New ways to extend the life of resource-hungry products were discussed at a Sino-UK summit, co-organised by the University of Brighton.
The event, the first of its kind aimed at fostering cooperation in remanufacturing between the UK and China, was attended by representatives of the UK’s innovation agency ‘Innovate UK’, the British Embassy in China, the Welsh Government and China’s Ministry for Information and Industry Technology.
It was co-organised by Dr Yan Wang, Senior Lecturer in the University of Brighton’s School of Computing, Engineering and Mathematics, who works in the field of sustainable manufacturing and currently is a Visiting Scholar at China’s National Key Laboratory for Remanufacturing.
She said: “Remanufacturing adds value to waste streams by returning items to working order rather than reducing them to their raw material value only.
“Remanufacturing, which is an important element of the circular economy, is growing rapidly globally. The UK is a EU leader in remanufacturing and China is potentially the largest market for remanufactured products and services and play very important roles in supply chain in global remanufacturing.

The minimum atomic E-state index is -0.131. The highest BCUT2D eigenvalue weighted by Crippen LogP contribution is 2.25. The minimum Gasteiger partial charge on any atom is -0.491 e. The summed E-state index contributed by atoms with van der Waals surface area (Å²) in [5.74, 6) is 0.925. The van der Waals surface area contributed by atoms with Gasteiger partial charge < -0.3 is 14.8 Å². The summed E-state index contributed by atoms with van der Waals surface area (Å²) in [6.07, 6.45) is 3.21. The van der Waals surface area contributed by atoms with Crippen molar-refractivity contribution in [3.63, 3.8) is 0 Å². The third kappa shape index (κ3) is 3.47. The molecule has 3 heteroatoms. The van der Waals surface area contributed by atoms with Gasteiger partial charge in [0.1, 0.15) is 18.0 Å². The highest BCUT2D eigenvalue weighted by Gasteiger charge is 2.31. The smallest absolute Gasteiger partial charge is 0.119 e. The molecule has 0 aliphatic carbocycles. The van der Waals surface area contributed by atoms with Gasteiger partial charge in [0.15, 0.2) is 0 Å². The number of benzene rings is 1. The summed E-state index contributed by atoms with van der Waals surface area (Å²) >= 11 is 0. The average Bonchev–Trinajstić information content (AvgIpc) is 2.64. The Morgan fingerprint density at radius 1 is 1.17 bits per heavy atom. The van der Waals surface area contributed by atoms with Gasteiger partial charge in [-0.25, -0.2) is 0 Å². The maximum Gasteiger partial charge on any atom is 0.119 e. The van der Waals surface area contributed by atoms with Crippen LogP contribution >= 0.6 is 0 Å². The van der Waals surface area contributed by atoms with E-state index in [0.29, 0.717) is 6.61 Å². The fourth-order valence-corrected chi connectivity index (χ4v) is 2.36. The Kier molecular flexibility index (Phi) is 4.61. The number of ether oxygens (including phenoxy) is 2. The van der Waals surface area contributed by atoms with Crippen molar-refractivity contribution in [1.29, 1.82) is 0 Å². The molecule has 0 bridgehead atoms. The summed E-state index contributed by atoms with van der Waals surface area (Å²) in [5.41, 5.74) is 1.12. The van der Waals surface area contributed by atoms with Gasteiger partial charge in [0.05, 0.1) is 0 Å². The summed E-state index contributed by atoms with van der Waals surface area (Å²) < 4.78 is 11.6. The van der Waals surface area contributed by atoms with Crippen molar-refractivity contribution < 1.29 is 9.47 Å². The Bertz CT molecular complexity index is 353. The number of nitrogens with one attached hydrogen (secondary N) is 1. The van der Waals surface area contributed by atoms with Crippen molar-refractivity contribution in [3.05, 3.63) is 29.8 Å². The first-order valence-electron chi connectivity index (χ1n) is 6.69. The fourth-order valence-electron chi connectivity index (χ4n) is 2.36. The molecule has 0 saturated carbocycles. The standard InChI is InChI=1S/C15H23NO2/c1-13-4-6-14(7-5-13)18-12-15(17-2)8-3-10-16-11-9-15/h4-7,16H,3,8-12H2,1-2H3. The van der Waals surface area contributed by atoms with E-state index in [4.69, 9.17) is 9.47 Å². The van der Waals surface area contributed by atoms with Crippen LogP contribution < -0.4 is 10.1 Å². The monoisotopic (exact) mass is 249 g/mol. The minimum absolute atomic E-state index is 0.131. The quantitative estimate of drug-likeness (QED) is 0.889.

“Collaborating with China at all levels presents great potential for the UK manufacturing/remanufacturing community.”
Dr Wang was accompanied by Dr Peter Fearon, the Knowledge Exchange Manager for the University’s Responsible Futures which works towards a more just and environmentally sustainable society through the development of research and enterprise collaborations with local, national and international industry partners.
Dr Fearon said: “Through remanufacturing, the useful life of expensive, resource hungry products can be extended and often doubled.”
The ‘China-UK Green Manufacturing and Remanufacturing Summit’, held in Hejian near Beijing and reported on China’s nation TV station, was organised by the Jing-Jin-Ji Institute of remanufacturing Industry Technology in partnership with the University.